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The Trade

Trust Bust: Why No One Believes the Banks

Morgan Stanley seems solid, but so did Dexia.

A Rogue to the Rescue: UBS Scandal Reinforces Need for Strict Volcker Rule

As a draft of the Volcker rule has made the rounds in the last several weeks, it has alternatively caused fits of despair and cries of exultation. And that’s just among the proponents of the regulation.

Tackling Reams of Bank Data Can Take Diligence, and Trust

Since emerging as one of the country’s largest banks, Wells Fargo has continued to let its numbers speak for themselves. That may not be such a good thing.

Bank of America Gets Buffetted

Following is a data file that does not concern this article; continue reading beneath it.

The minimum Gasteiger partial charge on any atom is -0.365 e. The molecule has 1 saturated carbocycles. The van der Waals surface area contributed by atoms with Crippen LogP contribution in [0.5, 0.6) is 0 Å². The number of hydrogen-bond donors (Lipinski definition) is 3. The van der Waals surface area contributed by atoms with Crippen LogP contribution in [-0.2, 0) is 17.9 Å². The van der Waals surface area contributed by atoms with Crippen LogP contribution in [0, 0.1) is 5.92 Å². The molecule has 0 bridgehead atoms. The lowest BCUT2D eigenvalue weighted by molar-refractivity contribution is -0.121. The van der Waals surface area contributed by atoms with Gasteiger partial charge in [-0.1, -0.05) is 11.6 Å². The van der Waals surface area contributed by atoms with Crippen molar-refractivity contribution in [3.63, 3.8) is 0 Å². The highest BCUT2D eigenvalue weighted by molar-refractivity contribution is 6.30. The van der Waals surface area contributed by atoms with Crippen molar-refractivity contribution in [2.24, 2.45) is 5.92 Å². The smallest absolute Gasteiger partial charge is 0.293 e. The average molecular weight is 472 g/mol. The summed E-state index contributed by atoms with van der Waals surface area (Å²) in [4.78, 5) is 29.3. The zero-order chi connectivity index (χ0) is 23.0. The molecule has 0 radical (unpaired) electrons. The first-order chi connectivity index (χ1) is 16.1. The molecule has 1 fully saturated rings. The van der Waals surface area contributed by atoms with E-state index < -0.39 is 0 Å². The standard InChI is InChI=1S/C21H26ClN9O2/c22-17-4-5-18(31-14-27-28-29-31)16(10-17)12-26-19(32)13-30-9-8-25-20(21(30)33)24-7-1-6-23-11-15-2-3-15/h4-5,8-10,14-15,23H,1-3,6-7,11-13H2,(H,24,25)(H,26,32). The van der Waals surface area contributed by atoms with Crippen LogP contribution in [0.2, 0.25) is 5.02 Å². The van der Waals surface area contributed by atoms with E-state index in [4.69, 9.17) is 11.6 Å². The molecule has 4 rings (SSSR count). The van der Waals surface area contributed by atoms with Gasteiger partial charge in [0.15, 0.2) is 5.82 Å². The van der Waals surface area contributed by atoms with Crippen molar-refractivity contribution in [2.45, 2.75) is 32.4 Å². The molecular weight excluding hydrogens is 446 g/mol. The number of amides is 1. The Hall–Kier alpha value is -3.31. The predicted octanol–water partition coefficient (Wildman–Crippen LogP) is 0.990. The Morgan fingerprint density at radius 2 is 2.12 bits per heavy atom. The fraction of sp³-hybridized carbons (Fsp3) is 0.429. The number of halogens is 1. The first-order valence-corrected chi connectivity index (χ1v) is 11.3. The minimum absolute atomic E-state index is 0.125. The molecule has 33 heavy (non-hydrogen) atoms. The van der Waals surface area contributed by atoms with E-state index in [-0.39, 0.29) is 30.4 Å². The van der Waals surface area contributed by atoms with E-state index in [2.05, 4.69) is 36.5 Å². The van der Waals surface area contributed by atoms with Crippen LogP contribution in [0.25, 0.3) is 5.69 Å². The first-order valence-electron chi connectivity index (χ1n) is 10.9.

Warren Buffett’s $5 billion investment in B of A is hardly a confidence booster.

In U.S. Stress Tests, a Tool to Gauge Contagion in Europe

Once Unthinkable, Breakup of Big Banks Now Seems Feasible

What was made can be unmade.

JPMorgan Chase and Wells Fargo may have venerable names, but they and the pseudo-venerable Citigroup and Bank of America are all products of countless mergers and agglomerations.

There is no rule of markets that requires a financial system dominated by four cobbled-together, lumbering behemoths.

In U.S. Monetary Policy, a Boon to Banks

The federal government, in ways explicit and implicit, profoundly subsidizes and shelters the banking industry, and the protection is so well established that we barely notice it anymore.

Misdirection in Goldman Sachs’s Housing Short

Jesse Eisinger

About The Trade

In this column, co-published with New York Times' DealBook, I monitor the financial markets to hold companies, executives and government officials accountable for their actions. Tips? Praise? Contact me at .(JavaScript must be enabled to view this email address)